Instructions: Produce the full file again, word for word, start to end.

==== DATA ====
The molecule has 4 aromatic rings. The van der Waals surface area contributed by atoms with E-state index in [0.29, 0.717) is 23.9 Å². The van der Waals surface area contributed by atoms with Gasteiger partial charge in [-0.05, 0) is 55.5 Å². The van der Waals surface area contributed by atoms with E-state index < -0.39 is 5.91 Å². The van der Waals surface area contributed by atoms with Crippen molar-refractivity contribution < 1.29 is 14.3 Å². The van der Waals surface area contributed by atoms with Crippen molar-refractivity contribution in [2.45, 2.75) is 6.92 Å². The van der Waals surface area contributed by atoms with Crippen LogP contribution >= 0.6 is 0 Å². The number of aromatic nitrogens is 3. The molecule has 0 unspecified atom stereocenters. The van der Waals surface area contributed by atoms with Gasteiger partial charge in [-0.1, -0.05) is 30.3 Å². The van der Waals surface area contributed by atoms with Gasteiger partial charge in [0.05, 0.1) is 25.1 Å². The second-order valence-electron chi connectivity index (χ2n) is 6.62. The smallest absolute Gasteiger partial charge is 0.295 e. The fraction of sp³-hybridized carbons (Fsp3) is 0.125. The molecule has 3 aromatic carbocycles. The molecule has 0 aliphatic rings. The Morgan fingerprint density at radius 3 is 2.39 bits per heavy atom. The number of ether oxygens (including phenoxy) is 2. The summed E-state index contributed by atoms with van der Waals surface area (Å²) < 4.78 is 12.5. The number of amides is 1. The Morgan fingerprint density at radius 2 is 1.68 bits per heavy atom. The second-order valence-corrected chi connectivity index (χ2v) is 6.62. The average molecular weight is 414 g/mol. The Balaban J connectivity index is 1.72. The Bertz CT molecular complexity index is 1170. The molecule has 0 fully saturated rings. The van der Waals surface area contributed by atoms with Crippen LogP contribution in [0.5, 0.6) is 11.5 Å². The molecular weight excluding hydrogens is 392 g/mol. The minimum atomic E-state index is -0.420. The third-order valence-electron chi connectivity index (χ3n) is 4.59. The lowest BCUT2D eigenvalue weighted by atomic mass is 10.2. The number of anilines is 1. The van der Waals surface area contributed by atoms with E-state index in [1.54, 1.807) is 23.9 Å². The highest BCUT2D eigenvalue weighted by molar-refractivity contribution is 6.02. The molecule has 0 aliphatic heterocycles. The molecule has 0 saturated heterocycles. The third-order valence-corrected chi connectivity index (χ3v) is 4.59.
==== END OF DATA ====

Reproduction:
The molecule has 4 aromatic rings. The van der Waals surface area contributed by atoms with E-state index in [0.29, 0.717) is 23.9 Å². The van der Waals surface area contributed by atoms with Gasteiger partial charge in [-0.05, 0) is 55.5 Å². The van der Waals surface area contributed by atoms with E-state index < -0.39 is 5.91 Å². The van der Waals surface area contributed by atoms with Crippen molar-refractivity contribution < 1.29 is 14.3 Å². The van der Waals surface area contributed by atoms with Crippen molar-refractivity contribution in [2.45, 2.75) is 6.92 Å². The van der Waals surface area contributed by atoms with Crippen LogP contribution >= 0.6 is 0 Å². The number of aromatic nitrogens is 3. The molecule has 0 unspecified atom stereocenters. The van der Waals surface area contributed by atoms with Gasteiger partial charge in [-0.1, -0.05) is 30.3 Å². The van der Waals surface area contributed by atoms with Gasteiger partial charge in [0.05, 0.1) is 25.1 Å². The second-order valence-electron chi connectivity index (χ2n) is 6.62. The smallest absolute Gasteiger partial charge is 0.295 e. The fraction of sp³-hybridized carbons (Fsp3) is 0.125. The molecule has 3 aromatic carbocycles. The molecule has 0 aliphatic rings. The Morgan fingerprint density at radius 3 is 2.39 bits per heavy atom. The number of ether oxygens (including phenoxy) is 2. The summed E-state index contributed by atoms with van der Waals surface area (Å²) < 4.78 is 12.5. The number of amides is 1. The Morgan fingerprint density at radius 2 is 1.68 bits per heavy atom. The second-order valence-corrected chi connectivity index (χ2v) is 6.62. The average molecular weight is 414 g/mol. The Balaban J connectivity index is 1.72. The Bertz CT molecular complexity index is 1170. The molecule has 0 fully saturated rings. The van der Waals surface area contributed by atoms with Crippen LogP contribution in [0.5, 0.6) is 11.5 Å². The molecular weight excluding hydrogens is 392 g/mol. The minimum atomic E-state index is -0.420. The third-order valence-electron chi connectivity index (χ3n) is 4.59. The lowest BCUT2D eigenvalue weighted by atomic mass is 10.2. The number of anilines is 1. The van der Waals surface area contributed by atoms with E-state index in [1.54, 1.807) is 23.9 Å². The highest BCUT2D eigenvalue weighted by molar-refractivity contribution is 6.02. The molecule has 0 aliphatic heterocycles. The molecule has 0 saturated heterocycles. The third-order valence-corrected chi connectivity index (χ3v) is 4.59.